27 April 2023
Mission critical construction is a high-wire act, loaded with great and particular risk. Contractors must work with uncompromising accuracy and perfect team unity to prevent incorrect installations or face the costly fallout of mistakes, rework and blown budgets.
Ensuring that the completed asset remains operational without interruption requires an emphasis on maintaining high quality standards during the construction process. In the case of data centers, once the asset is up and running, experts at Gartner put the average cost of downtime at US $5,600 per minute – the facility’s size certainly impacts the calculation, but the figure is alarming.
With the precision demanded by mission critical environments, contractors need a new level of accuracy and efficiency to deliver projects on time and within budget.
In spite of current economic challenges, mission critical construction is thriving, with the data center construction market alone expected to exceed US$ 369.6 billion by 2030.
The pharmaceutical sector shows similar robustness with multiple build projects in the works by major industry players: Agilent Technologies, for example, recently selected Turner Construction to build its $725 million manufacturing facility expansion in Colorado, US.
As the demand for accuracy, quality control, and efficiency in mission critical projects grows, so too does the need for teams to adopt modern, cutting-edge processes, to strip away complexity.
So it seems strange that PDFs and 2D drawings still dominate mission critical construction sites. Highlighted and redlined papers are the norm – and with countless crews in mission critical situations, they’re the source of immense confusion and inaccuracies. It becomes nearly impossible to keep track of the latest iteration and stay on top of design changes.
Despite this, these outdated techniques are an accepted part of doing business in construction. Could you imagine the same for any other field that requires such accuracy?
In the past, the construction industry has been hesitant to embrace new technologies. One ongoing challenge has been that the available technology has often lacked the required accuracy for effective use on construction sites.
If it’s not purpose-built, if it can’t work within millimeter tolerances, it simply isn’t good enough.
The Atom™, the world’s most accurate Engineering Grade AR™ headset purpose-built for construction, however, achieves this demanding accuracy; it gives general contractors, asset owners and subcontractors the ability to view and position holograms of 3D BIM models onsite with millimeter precision.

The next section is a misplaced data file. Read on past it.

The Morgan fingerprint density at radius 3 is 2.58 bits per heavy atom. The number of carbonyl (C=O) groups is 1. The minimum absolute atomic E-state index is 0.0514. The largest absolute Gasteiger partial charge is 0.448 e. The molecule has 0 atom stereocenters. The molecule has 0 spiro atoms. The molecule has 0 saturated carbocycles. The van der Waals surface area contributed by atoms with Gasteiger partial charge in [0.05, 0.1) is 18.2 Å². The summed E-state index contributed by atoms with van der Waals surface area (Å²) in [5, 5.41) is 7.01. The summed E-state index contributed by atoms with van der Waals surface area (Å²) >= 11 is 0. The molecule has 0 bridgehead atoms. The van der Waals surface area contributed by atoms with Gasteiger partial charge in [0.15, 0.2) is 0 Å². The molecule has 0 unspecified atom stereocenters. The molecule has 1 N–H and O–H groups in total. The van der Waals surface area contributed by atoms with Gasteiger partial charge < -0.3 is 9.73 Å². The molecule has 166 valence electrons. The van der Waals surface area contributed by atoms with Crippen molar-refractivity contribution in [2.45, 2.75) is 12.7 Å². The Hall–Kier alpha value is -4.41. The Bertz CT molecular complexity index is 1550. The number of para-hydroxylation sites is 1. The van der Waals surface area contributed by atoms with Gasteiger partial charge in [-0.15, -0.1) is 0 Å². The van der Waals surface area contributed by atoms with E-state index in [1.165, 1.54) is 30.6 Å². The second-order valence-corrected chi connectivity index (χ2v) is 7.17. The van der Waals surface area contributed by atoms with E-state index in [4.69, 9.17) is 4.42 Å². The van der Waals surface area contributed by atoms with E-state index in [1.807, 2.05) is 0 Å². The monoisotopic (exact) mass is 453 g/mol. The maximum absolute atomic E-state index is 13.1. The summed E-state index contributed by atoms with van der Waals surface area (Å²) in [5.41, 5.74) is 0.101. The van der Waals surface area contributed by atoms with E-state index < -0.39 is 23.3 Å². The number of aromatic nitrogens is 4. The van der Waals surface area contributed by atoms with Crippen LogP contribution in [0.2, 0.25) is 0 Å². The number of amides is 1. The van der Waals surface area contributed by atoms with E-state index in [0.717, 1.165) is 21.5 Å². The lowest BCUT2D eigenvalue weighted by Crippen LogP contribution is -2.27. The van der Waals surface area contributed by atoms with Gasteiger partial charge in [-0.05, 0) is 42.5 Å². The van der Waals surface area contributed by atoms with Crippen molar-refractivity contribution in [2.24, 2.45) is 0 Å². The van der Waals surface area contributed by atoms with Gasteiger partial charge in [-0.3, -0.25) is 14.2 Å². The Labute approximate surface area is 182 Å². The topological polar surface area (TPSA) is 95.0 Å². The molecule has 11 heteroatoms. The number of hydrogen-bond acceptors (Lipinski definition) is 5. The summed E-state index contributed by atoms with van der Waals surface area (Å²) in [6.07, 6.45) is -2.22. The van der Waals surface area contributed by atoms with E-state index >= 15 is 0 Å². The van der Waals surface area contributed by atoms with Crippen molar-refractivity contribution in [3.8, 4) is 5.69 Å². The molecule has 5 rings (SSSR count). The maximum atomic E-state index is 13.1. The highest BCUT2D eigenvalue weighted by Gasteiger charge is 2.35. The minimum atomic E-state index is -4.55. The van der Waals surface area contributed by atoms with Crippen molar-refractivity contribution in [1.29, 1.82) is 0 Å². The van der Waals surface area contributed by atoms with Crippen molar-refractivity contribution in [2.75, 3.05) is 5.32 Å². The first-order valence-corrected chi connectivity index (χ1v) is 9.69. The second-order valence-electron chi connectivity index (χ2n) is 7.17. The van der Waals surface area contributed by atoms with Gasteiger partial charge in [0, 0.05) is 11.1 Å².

When you have control over the construction process, you can have peace of mind knowing things are done right.
“The headset [the Atom] takes us to the next level. Total game-changer.” – Gary Marshall, Civil Engineering Partner, Cundall.
The Atom eliminates reliance on heaps of imprecise 2D drawings. With its seamless BIM integration, it prevents information silos by ensuring a consistent data flow between field and office teams – especially useful in complex mission critical situations with their large number of stakeholders and array of teams. It allows proactive validation, identifying mistakes before they turn into disastrous rework.
The Atom gives contractors the highest possible level of quality control and the maximum chance of a successful mission critical project.
At handover, imagine the confidence in knowing that what you’re delivering is exactly what was specified.
To visualize exactly what needs to be done 1:1 onsite, and to be able to show stakeholders exactly what is to be built, that’s quality control.
As the demand for mission critical construction soars, contractors find themselves facing vast opportunities.
Ready your team with the power to build it right, first time with the Atom.
To learn more about how the Atom delivered 8x ROI on a US $150 million mission critical pharmaceutical project and 9x ROI on a US $400 million data center project, please download our new whitepaper Investing in Innovation: ROI of AR in Construction.